This seems illogical at the non-quantum level — and illustrating the absurdity of a living/dead cat was actually the purpose of Schrodinger’s thought experiment — but at the quantum level, this is actually what happens: somehow our interaction with the phenomena we are observing either helps the thing observed make a “state choice,” or, even weirder, somehow at that moment of observation, the universe actually splits into two alternative universes, one where the cat is alive and one where it is dead.
Schrodinger’s Cat → Schrodinger’s Llama: The Quantum Innovation Theory
So what does all that have to do with innovation? A lot, I think.
For years I’ve been struck by the strangeness of innovation, particularly around the idea that, when we look at a given situation, the range of innovation that can possibly occur is directly influenced by our own beliefs about innovation in that setting.
For example, think about the invention of Braille…
Before 1829, when Louis Braille published his first version of braille, we could say that the idea of blind people reading was “impossible,” because of course, no blind person had ever “read” before that.
But then, in 1829, when braille comes out, we can say that it was now “possible” for blind people to read — in other words, the concept of “blind people” reading has moved from one conceptual phase to another.
But is that what really happened? I think not…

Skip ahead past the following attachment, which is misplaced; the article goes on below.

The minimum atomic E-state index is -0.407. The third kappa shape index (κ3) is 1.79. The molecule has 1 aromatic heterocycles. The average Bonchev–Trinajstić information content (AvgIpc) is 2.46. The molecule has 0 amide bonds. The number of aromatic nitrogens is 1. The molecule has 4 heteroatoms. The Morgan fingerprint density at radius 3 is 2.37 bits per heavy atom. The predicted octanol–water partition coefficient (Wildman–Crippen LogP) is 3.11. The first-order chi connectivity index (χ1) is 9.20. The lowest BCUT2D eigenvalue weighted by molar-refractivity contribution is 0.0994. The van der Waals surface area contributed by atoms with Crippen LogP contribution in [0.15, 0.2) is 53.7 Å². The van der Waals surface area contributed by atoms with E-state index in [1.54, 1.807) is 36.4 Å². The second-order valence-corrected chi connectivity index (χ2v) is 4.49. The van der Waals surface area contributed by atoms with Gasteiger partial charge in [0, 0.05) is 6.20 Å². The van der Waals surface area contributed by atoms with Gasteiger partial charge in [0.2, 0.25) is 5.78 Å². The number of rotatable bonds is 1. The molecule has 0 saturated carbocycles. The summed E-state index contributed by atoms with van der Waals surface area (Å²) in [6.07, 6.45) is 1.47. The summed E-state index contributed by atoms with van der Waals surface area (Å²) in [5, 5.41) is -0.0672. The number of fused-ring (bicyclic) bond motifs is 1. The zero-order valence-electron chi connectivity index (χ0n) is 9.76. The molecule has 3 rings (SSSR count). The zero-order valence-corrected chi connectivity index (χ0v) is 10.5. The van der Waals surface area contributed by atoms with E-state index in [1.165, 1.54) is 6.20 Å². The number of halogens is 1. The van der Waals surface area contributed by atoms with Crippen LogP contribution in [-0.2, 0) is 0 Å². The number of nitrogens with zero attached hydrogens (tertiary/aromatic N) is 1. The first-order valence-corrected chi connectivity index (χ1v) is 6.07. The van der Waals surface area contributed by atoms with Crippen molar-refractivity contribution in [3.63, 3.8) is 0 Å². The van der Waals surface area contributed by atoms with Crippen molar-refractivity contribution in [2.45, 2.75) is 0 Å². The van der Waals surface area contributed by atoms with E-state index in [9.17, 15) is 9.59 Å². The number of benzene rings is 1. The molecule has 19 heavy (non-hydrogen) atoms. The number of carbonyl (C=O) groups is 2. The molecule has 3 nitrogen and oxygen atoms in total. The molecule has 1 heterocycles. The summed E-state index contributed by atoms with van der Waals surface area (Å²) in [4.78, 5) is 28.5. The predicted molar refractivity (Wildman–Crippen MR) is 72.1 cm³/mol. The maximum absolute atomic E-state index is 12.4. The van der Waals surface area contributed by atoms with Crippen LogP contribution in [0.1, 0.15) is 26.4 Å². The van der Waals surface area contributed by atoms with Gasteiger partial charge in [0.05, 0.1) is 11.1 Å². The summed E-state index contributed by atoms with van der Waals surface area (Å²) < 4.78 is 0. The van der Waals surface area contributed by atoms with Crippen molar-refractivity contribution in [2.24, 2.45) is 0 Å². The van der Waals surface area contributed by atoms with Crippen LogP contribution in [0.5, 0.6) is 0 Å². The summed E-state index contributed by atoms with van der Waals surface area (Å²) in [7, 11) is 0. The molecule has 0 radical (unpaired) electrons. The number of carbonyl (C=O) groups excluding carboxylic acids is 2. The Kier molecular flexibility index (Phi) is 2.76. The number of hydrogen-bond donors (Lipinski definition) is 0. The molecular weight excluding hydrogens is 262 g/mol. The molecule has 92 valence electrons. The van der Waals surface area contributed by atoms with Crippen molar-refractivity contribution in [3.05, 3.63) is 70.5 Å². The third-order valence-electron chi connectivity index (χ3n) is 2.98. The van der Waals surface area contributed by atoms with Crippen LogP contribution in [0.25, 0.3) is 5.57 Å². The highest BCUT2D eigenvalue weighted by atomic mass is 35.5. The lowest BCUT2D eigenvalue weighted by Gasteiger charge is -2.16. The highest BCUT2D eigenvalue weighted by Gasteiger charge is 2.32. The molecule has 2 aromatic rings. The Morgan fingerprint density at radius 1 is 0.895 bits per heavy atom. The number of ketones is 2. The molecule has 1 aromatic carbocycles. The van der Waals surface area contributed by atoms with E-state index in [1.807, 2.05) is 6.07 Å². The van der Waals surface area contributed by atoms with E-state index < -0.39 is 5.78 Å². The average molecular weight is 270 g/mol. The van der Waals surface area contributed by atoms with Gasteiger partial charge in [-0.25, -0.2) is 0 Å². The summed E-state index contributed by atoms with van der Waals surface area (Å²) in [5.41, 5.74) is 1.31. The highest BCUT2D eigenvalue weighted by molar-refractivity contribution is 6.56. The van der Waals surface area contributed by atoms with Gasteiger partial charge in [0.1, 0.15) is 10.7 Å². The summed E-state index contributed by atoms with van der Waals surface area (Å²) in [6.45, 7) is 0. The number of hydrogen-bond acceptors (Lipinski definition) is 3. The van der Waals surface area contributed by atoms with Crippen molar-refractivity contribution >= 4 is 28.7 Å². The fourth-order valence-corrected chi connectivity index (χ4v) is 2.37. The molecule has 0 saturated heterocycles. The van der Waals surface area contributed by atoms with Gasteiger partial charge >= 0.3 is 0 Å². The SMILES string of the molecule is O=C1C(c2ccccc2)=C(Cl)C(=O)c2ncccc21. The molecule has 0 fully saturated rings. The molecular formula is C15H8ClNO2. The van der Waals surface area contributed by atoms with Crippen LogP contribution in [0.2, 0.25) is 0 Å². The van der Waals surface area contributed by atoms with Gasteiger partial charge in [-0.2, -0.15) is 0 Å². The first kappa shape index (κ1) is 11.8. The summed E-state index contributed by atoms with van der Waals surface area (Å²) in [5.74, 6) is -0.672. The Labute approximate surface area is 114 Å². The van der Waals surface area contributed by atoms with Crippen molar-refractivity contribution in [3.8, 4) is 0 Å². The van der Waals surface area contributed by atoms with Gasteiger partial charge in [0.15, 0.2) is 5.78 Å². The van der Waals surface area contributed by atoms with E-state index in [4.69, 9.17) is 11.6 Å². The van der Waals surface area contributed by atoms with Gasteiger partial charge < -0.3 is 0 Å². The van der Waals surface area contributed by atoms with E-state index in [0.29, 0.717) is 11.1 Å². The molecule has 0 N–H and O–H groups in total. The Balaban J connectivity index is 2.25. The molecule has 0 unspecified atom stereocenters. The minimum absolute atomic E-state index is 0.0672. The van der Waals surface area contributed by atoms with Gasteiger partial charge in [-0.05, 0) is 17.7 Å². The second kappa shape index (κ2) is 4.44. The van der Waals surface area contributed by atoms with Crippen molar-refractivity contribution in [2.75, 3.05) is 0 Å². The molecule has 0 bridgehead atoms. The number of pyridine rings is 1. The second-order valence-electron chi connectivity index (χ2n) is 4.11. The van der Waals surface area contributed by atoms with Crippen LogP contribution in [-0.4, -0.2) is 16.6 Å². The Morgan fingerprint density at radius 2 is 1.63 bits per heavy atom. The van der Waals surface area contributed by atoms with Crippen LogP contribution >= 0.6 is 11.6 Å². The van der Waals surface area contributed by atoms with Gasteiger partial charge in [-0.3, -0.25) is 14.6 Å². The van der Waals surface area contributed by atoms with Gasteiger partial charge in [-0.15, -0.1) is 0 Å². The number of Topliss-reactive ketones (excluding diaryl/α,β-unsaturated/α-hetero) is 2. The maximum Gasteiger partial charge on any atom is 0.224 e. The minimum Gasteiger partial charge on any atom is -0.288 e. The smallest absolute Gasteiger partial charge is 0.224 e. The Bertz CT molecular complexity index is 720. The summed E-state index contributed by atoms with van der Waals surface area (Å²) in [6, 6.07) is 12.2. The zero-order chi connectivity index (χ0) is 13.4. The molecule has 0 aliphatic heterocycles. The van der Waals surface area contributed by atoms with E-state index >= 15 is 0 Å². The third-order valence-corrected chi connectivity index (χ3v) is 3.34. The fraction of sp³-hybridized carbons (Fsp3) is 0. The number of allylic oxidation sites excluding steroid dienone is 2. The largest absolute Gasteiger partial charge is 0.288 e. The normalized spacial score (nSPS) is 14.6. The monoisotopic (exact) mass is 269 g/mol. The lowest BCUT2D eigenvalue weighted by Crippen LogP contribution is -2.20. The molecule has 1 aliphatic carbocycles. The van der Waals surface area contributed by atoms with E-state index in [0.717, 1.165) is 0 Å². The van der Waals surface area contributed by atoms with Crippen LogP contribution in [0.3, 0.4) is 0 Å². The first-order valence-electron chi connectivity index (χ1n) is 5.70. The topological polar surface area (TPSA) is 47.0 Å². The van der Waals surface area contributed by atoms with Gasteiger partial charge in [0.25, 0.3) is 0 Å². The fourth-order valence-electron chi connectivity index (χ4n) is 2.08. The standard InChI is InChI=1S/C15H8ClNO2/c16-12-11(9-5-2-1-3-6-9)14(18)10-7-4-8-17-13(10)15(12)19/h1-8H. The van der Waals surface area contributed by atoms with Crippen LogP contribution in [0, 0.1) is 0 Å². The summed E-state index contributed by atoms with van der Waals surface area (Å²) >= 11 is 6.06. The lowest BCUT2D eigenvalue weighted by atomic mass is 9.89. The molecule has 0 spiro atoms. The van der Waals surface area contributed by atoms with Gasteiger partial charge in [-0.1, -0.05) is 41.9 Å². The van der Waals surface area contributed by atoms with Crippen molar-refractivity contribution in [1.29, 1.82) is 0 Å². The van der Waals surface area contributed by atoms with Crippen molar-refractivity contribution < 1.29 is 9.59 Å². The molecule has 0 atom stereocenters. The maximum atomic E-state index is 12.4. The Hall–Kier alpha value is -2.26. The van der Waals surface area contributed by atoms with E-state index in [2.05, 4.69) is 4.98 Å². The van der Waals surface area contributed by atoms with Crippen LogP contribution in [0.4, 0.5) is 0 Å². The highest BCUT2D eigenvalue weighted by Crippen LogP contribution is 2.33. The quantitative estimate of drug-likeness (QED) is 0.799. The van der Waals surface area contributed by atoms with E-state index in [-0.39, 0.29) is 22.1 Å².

Think about it this way: was it actually “impossible” for blind people to read in, say, 1700 — or is it more accurate to say that we humans had not discovered/invented a way for them to read?
I think the latter is more accurate, which brings me to the idea that before Braille’s innovation, “blind people reading” was both impossible (because no one had ever done it) and possible (because someone, using existing knowledge and materials) could have easily created braille, or something similar.
Going back to quantum physics, I think a potential innovation like braille was very much in the same kind of “superposition” state as our aforementioned particle was before we observed it — it was both impossible and impossible at the same time!
And what’s more, just as our observation of the particle forces a kind of “state choice,” I think the same exact thing happens with innovation, in the sense that, when we believe that something is “impossible” all of the potential pluralities of that situation essential collapse to a single, null state — and it remains impossible; but on the other hand, when we believe that something is “possible,” we see a similar superposition collapse, and we can start thinking and doing the things to make that idea/potential innovation a reality.
Innovation Spookiness, Demystified
Looking at innovation through this quantum lens doesn’t completely explain why it’s so hard to understand and do, but it does speak to the self-fulfilling prophecy aspect of trying to do real innovation, namely, that to the average person the world seems very much fixed/solid/objective/finished (Newtonian view of the universe), until, that is, the wild-eyed innovator comes on the scene, believes some innovation into being a potential reality, and therefore opens up a pathway that wasn’t there before.